LONDON (Reuters) – Britain is considering classifying its genomics sector as critical national infrastructure, Deputy Prime Minister Oliver Dowden said on Monday, amid pressure from lawmakers concerned about China’s activity in the field.
Genomics is the study of the genome – the complete set of DNA contained in a single cell.
In 2021, Reuters reported that the Chinese group BGI developed prenatal tests in cooperation with the Chinese military and used them to collect genetic data from women around the world to research population characteristics.
BGI claims it never shared data for national security purposes and was never asked to do so.
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Earlier this year, British parliamentarians wrote to the country’s data regulator asking it to investigate BGI, while campaigners also wrote to the government demanding an investigation into the company’s links to British universities. Asked by one of those MPs whether the UK would designate the genomics sector as critical national infrastructure, Dowden said that was a legitimate point he was considering.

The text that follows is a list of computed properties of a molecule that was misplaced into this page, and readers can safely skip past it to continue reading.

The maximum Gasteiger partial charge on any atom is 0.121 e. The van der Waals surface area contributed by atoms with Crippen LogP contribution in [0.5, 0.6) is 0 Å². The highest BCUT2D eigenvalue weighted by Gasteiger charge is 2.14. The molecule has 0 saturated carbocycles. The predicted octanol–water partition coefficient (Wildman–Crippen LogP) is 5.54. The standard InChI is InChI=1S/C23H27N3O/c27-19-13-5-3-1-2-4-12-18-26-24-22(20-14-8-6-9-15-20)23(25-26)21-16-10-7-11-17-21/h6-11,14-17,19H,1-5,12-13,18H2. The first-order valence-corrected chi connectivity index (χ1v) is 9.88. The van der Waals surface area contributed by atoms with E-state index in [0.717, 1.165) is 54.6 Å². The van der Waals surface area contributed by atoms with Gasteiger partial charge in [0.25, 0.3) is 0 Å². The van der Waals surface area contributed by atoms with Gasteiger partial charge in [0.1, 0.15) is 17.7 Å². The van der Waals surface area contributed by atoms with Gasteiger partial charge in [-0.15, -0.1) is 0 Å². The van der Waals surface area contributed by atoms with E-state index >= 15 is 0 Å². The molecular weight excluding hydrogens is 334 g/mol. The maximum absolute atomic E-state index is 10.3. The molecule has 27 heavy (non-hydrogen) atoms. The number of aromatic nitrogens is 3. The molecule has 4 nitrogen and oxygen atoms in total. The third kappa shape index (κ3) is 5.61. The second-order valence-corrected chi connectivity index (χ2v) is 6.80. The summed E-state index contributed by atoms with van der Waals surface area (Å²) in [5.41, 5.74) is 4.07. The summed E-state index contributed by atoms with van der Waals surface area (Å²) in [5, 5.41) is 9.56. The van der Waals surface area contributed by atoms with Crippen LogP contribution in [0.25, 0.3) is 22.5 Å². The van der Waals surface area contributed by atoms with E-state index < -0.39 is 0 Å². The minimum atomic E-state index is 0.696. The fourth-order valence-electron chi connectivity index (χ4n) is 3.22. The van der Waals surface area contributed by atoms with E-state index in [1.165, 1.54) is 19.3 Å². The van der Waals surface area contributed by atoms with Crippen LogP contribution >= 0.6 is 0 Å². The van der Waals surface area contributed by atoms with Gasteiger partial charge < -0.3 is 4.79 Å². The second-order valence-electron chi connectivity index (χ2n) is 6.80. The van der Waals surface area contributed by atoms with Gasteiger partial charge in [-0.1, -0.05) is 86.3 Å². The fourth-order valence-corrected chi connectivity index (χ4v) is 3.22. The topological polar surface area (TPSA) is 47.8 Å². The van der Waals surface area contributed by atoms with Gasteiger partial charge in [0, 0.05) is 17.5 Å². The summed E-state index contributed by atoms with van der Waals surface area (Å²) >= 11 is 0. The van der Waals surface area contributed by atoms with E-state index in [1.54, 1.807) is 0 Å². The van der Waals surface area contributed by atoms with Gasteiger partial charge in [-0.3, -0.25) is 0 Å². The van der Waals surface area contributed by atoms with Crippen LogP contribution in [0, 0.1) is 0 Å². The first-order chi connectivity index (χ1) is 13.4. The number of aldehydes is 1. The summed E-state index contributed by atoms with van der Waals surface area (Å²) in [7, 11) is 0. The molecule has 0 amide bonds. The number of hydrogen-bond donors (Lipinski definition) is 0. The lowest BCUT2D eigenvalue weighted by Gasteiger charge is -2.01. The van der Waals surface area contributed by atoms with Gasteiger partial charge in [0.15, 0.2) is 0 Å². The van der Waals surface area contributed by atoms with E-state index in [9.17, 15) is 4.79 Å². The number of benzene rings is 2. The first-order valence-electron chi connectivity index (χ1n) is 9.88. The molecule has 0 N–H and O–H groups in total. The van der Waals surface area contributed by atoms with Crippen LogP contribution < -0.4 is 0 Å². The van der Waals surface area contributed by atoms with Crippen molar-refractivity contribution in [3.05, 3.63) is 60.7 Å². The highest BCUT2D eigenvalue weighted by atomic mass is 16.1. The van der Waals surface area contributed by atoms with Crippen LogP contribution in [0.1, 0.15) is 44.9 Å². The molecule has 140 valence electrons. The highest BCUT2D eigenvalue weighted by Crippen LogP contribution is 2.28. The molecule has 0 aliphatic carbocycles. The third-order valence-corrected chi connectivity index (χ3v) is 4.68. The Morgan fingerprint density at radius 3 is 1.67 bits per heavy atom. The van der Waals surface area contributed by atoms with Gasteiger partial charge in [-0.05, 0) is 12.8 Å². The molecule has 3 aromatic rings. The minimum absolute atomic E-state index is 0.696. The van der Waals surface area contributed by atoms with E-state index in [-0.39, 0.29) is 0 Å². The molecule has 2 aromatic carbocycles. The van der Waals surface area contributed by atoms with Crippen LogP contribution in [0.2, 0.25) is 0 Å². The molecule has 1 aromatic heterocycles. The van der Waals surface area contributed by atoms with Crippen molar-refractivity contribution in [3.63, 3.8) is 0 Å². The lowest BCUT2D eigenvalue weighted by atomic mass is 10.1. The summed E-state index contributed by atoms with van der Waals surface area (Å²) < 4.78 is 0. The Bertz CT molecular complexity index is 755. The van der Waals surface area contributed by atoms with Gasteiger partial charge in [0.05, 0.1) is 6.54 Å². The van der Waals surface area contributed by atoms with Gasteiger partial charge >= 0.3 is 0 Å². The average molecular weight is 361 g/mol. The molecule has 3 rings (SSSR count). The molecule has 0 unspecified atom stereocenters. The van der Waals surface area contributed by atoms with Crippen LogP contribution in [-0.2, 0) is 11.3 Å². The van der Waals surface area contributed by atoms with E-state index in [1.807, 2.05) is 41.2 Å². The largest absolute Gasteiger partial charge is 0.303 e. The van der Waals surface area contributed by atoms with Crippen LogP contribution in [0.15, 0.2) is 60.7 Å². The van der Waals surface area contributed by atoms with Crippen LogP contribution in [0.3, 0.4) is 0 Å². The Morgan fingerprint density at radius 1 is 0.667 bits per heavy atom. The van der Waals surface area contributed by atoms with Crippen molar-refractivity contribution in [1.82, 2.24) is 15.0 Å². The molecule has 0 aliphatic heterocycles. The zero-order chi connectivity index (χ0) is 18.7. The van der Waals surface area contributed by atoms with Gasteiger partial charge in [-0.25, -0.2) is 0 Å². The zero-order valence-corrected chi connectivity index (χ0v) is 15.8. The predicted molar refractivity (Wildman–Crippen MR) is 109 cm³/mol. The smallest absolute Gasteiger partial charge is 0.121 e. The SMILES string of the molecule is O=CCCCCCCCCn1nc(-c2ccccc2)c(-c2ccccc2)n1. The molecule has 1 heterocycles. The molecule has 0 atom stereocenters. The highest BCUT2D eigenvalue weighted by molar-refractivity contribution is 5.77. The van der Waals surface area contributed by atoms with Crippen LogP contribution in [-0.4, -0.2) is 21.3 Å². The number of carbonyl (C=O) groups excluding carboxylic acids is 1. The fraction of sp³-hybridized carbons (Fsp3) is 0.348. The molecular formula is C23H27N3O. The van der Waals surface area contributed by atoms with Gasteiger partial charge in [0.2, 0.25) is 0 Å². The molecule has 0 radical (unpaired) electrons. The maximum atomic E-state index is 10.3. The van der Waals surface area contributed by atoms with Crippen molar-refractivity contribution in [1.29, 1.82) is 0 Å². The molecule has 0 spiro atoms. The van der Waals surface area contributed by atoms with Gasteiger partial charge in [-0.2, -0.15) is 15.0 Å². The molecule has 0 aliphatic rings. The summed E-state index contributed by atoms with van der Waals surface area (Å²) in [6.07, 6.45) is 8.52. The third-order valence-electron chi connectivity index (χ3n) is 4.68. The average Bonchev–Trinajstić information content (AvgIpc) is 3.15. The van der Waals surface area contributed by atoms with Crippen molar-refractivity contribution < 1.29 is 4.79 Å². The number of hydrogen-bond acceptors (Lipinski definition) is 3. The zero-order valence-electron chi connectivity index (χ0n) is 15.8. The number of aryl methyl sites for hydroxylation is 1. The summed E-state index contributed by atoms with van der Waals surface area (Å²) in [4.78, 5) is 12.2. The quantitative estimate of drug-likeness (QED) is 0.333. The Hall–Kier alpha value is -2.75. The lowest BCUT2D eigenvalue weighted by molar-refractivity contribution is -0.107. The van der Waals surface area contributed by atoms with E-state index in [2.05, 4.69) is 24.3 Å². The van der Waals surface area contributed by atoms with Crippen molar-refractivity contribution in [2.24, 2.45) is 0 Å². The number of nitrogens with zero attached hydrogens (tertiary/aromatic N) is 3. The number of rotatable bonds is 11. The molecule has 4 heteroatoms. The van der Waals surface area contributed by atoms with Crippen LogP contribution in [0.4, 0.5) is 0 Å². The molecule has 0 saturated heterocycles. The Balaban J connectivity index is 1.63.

He told MPs: “It is not currently classified as such, but in my role in the Cabinet Office I am keeping the critical national infrastructure register under review, which is something I am exploring.”
Critical national infrastructure is infrastructure that, if compromised, could have a significant adverse impact on essential services or a significant impact on national security. The classification of critical national infrastructure may lead to greater scrutiny of how contracts and research are handled in one sector.
Dowden defended the British government’s broader record on the National Investment Centre, citing measures such as the approval of the National Security and Investment Act, which gave the government the ability to block takeovers in sensitive sectors by Chinese companies.
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